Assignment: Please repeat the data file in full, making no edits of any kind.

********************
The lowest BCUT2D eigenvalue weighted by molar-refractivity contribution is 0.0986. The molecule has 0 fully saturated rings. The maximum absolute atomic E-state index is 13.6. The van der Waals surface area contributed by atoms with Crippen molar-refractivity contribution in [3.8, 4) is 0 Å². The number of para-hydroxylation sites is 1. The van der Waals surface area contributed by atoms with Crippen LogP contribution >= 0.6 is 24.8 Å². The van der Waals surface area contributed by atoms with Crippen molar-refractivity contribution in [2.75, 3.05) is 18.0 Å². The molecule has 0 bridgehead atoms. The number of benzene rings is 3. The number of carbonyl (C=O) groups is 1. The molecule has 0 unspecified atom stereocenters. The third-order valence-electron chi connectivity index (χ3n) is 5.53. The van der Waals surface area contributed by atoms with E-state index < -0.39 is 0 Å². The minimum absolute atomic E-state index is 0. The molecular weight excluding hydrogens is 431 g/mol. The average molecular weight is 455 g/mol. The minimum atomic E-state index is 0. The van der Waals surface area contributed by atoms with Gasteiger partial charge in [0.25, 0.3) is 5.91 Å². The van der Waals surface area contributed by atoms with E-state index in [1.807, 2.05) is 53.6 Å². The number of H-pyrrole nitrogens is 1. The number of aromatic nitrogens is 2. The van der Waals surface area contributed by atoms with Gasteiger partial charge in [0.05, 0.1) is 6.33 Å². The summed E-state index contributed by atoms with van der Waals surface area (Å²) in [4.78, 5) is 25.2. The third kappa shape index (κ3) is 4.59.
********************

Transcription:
The lowest BCUT2D eigenvalue weighted by molar-refractivity contribution is 0.0986. The molecule has 0 fully saturated rings. The maximum absolute atomic E-state index is 13.6. The van der Waals surface area contributed by atoms with Crippen molar-refractivity contribution in [3.8, 4) is 0 Å². The number of para-hydroxylation sites is 1. The van der Waals surface area contributed by atoms with Crippen LogP contribution >= 0.6 is 24.8 Å². The van der Waals surface area contributed by atoms with Crippen molar-refractivity contribution in [2.75, 3.05) is 18.0 Å². The molecule has 0 bridgehead atoms. The number of benzene rings is 3. The number of carbonyl (C=O) groups is 1. The molecule has 0 unspecified atom stereocenters. The third-order valence-electron chi connectivity index (χ3n) is 5.53. The van der Waals surface area contributed by atoms with E-state index < -0.39 is 0 Å². The minimum absolute atomic E-state index is 0. The molecular weight excluding hydrogens is 431 g/mol. The average molecular weight is 455 g/mol. The minimum atomic E-state index is 0. The van der Waals surface area contributed by atoms with Gasteiger partial charge in [0.25, 0.3) is 5.91 Å². The van der Waals surface area contributed by atoms with E-state index in [1.807, 2.05) is 53.6 Å². The number of H-pyrrole nitrogens is 1. The number of aromatic nitrogens is 2. The van der Waals surface area contributed by atoms with Gasteiger partial charge in [0.05, 0.1) is 6.33 Å². The summed E-state index contributed by atoms with van der Waals surface area (Å²) in [4.78, 5) is 25.2. The third kappa shape index (κ3) is 4.59.